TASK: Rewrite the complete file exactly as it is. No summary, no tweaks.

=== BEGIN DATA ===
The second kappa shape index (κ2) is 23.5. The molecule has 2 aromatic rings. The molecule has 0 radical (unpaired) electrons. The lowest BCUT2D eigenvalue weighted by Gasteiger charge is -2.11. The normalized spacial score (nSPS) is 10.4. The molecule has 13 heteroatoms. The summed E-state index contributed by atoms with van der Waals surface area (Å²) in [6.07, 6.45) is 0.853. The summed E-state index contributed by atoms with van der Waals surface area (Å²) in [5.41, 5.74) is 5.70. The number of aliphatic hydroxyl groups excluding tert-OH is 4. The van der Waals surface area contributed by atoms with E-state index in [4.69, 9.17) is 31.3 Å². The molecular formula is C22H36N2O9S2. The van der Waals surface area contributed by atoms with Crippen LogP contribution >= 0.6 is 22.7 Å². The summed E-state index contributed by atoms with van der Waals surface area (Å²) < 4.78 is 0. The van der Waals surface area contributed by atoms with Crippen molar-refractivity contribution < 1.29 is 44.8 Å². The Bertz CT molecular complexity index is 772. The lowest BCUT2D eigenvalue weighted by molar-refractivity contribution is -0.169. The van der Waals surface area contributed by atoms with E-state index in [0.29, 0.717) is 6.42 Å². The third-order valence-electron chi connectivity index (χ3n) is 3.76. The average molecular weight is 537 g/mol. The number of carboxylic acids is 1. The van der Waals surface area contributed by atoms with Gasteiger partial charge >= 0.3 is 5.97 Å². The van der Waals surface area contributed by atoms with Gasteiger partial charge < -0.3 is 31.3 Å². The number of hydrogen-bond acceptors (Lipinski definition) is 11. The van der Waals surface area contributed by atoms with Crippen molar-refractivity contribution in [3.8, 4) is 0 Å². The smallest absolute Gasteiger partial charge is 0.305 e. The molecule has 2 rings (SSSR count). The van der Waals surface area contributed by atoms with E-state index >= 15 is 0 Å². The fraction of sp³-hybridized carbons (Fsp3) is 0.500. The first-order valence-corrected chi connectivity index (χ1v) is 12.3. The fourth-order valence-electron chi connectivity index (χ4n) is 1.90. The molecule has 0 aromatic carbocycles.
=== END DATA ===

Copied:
The second kappa shape index (κ2) is 23.5. The molecule has 2 aromatic rings. The molecule has 0 radical (unpaired) electrons. The lowest BCUT2D eigenvalue weighted by Gasteiger charge is -2.11. The normalized spacial score (nSPS) is 10.4. The molecule has 13 heteroatoms. The summed E-state index contributed by atoms with van der Waals surface area (Å²) in [6.07, 6.45) is 0.853. The summed E-state index contributed by atoms with van der Waals surface area (Å²) in [5.41, 5.74) is 5.70. The number of aliphatic hydroxyl groups excluding tert-OH is 4. The van der Waals surface area contributed by atoms with E-state index in [4.69, 9.17) is 31.3 Å². The molecular formula is C22H36N2O9S2. The van der Waals surface area contributed by atoms with Crippen LogP contribution >= 0.6 is 22.7 Å². The summed E-state index contributed by atoms with van der Waals surface area (Å²) < 4.78 is 0. The van der Waals surface area contributed by atoms with Crippen molar-refractivity contribution < 1.29 is 44.8 Å². The Bertz CT molecular complexity index is 772. The lowest BCUT2D eigenvalue weighted by molar-refractivity contribution is -0.169. The van der Waals surface area contributed by atoms with E-state index in [0.29, 0.717) is 6.42 Å². The third-order valence-electron chi connectivity index (χ3n) is 3.76. The average molecular weight is 537 g/mol. The number of carboxylic acids is 1. The van der Waals surface area contributed by atoms with Gasteiger partial charge >= 0.3 is 5.97 Å². The van der Waals surface area contributed by atoms with Gasteiger partial charge < -0.3 is 31.3 Å². The number of hydrogen-bond acceptors (Lipinski definition) is 11. The van der Waals surface area contributed by atoms with Crippen molar-refractivity contribution in [3.8, 4) is 0 Å². The smallest absolute Gasteiger partial charge is 0.305 e. The molecule has 2 rings (SSSR count). The van der Waals surface area contributed by atoms with E-state index >= 15 is 0 Å². The fraction of sp³-hybridized carbons (Fsp3) is 0.500. The first-order valence-corrected chi connectivity index (χ1v) is 12.3. The fourth-order valence-electron chi connectivity index (χ4n) is 1.90. The molecule has 0 aromatic carbocycles.